Archive for July, 2009

Parents just don’t understand

Saturday, July 11th, 2009

Parents won’t be much help with your career in global health, says Alanna—a point which I think can extend to international careers in general.

My parents love me like I am still 9. They can’t offer career advice.

Hilarious, and right on. I’ve often wondered why my dad, who stumbled from being a poli sci major to working as a car salesman with a mustache to finally finding his career in marketing and sales, couldn’t better appreciate that my own wanderings and stumblings were a natural part of growing up and discovering who I am, in a professional sense. I took the exact same roundabout process of discovery that he had 40 years before. But I guess why he couldn’t recognize this was for the same reason he told me to make sure I “had a resume” and “wore a suit” to a post-college job interview and for the same reason Alanna says her parents can’t help her with her career: because he still sees me, in some loving way, as just a kid.

For Alanna, global health as a specific niche international career is so unique that anyone (and especially parents) who are unfamiliar with its intricacies will have a tough time relating any kind of useful career advice. But from a broader international careers perspective, parents often have a tough time with their kids’ global aspirations not just because they don’t understand the details of the industry, but also because they have a completely different mindset and frame of reference.

Take my family, for instance: very typical, American Midwest, with no tradition of international travel or foreign affairs engagement. Thus, an interest in international work illicited the question of: “Why the heck do you want to get involved in things so far away when there’s plenty of perfectly good opportunities right here in the U-S-and-A?” I’ve heard from many young international job seekers who find themselves frustrated and even dismayed at their families’ unwillingness to accept and support their desire to travel and work abroad (many even canceled plans to do post-graduate fellowships or volunteer programs abroad because of family pressure). I can relate: when I announced to my family I was off to northeast China for a year, they were none too happy.

I can report, though, that usually, eventually, they come around. But that doesn’t make it any easier when starting your career, to go against the wishes of your family to do what you know you want to do. Yet that might be what you have to do. If I took my parents’ advice not to go to China, I’d be a real estate procurement broker at a national grocery store chain, which sounds not unlike a trip to hell (no offense to real estate procurement brokers, of course).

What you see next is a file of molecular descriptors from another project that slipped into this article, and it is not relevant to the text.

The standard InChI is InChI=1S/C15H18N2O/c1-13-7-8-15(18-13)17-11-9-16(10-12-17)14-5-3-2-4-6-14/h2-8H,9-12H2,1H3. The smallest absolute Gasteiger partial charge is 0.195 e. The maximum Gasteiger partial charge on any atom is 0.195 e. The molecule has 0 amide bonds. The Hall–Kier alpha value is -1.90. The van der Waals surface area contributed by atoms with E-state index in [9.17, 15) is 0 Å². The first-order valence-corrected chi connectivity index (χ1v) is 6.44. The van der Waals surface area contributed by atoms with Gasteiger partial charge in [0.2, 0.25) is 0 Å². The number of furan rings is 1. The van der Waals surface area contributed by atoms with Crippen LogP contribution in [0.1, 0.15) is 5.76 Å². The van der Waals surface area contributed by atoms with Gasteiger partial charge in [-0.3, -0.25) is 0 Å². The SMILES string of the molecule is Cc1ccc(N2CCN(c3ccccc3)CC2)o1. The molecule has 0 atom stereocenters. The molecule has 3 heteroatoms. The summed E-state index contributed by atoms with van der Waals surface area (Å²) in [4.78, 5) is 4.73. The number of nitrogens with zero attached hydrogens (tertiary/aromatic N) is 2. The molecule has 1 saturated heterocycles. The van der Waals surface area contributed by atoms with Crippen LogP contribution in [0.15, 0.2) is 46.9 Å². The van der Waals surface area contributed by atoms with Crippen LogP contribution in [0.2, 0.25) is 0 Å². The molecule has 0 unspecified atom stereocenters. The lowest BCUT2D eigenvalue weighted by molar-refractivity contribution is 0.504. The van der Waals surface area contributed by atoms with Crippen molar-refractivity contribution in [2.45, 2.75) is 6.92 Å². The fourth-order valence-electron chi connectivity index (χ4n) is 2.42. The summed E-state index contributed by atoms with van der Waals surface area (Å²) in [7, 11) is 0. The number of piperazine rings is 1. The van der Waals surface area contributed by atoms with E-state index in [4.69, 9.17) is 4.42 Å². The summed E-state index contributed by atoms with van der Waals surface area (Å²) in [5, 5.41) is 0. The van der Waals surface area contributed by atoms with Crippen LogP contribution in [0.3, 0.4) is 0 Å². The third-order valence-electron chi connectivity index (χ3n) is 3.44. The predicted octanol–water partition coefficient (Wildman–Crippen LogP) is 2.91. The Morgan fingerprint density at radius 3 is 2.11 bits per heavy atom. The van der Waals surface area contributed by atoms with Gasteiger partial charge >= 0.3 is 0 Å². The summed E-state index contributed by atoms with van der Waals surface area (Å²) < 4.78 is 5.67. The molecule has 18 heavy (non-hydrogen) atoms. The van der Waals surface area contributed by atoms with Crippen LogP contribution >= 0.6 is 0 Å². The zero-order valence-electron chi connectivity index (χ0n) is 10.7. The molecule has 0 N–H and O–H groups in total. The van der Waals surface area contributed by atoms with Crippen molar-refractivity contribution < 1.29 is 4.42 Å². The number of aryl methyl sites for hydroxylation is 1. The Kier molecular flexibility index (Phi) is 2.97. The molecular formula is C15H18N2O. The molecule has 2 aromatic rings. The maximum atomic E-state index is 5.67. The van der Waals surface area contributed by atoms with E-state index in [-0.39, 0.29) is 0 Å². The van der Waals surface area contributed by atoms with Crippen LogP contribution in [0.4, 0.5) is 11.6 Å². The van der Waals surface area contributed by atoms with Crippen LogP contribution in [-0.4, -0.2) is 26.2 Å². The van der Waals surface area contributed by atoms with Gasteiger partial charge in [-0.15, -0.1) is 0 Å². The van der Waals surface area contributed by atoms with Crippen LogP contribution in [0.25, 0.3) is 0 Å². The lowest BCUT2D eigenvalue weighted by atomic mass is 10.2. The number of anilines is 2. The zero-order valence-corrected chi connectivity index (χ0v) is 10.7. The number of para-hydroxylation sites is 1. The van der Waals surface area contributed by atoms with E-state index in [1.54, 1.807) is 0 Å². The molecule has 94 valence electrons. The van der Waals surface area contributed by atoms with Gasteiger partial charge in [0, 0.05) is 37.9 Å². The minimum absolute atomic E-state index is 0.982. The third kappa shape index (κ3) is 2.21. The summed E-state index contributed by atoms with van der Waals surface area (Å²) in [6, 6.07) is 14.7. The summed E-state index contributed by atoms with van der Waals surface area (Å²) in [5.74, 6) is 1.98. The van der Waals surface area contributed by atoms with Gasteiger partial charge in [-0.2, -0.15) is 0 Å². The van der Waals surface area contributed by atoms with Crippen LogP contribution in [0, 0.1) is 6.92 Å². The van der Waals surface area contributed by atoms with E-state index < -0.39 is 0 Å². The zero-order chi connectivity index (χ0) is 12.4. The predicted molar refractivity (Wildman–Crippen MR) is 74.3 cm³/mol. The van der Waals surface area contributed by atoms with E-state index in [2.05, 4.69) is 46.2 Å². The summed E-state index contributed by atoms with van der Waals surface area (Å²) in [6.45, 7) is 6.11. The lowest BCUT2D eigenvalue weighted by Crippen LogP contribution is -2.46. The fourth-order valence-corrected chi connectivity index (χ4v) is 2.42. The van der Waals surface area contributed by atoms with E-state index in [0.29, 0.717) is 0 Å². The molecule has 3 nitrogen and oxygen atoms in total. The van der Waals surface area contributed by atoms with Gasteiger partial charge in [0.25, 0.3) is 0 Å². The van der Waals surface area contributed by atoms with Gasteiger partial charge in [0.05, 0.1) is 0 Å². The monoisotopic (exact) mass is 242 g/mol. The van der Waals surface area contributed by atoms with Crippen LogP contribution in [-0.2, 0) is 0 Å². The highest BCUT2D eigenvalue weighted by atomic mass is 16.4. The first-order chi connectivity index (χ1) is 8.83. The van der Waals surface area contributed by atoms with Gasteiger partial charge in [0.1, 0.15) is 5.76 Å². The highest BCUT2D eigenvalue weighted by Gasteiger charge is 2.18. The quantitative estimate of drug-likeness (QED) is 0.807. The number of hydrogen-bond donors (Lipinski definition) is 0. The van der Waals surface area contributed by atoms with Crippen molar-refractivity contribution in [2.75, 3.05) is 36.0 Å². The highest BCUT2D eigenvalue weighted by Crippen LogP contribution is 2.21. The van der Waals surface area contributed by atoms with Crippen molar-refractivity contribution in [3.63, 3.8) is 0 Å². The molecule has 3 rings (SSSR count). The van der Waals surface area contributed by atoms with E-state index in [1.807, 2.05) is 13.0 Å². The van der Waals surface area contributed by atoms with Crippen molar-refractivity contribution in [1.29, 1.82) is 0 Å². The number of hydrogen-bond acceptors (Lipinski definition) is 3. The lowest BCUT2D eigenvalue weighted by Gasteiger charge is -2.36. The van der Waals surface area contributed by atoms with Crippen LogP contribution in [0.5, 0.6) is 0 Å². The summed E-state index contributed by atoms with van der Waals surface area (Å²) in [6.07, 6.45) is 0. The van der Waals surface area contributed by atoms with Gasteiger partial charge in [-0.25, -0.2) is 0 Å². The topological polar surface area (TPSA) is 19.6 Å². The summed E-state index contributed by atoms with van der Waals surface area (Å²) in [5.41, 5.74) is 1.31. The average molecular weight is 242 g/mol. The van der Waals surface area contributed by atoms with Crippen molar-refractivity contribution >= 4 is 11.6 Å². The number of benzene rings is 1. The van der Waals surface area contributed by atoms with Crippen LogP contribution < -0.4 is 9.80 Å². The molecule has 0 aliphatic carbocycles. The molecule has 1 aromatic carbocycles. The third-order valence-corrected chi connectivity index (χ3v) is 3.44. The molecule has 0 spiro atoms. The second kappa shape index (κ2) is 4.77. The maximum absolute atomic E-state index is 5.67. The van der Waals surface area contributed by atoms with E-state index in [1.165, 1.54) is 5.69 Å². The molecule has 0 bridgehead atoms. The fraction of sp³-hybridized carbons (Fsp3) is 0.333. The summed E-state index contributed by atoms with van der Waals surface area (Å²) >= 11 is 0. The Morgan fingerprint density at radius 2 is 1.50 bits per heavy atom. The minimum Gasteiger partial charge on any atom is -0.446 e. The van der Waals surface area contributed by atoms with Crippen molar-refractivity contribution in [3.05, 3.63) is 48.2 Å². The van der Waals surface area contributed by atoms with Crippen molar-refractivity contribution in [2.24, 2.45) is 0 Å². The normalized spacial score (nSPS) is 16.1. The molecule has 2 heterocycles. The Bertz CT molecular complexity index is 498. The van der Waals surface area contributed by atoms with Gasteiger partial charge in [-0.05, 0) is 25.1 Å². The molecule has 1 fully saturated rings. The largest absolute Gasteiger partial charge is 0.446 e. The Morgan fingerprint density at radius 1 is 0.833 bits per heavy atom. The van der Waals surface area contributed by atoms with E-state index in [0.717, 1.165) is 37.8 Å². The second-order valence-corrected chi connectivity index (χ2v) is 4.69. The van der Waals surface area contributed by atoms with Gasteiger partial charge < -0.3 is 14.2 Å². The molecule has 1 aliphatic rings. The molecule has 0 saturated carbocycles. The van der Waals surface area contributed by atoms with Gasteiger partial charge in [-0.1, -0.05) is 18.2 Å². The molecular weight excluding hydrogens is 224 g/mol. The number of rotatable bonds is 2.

This is not to say that parents aren’t (or can’t eventually be) supportive of our international careers (mine are now, very wholeheartedly). It’s also not to say that a parent’s differing professional perspective might not be valuable at times. My dad’s business acumen has been incredibly helpful in certain situations throughout my career, such as during salary negotiations for a new position and difficult management situations. But when it comes down to it, even if parents still think we’re 9, we need to be confident in our knowledge that we’re not.

On being young

Friday, July 10th, 2009

Pew released a report last week about aging and the generation gap, which struck me as very timely in that I’d been thinking recently about what it means to be young and a professional (or, I guess, a young professional). Initially spurring me to consider this topic were a series of random (and, taken alone, fairly trivial) incidents over the past few weeks:

  1. Meeting in person for the first time a group of colleagues who I’d had fairly extensive email and phone contact with, to have one of them exclaim, “But you’re so young!”
  2. Participating in a series of meetings with other young colleagues who, when senior members of our organizations were present, acted one way, but when it was just young people present, acted in a completely different manner (a manner I wouldn’t call unprofessional but certainly more casual, more presumptuous, more buddy-buddy, all of which in my mind ended up making them less effective).
  3. Hearing stories about high-level colleagues calling their subordinates “Mini-Me” or “Junior.”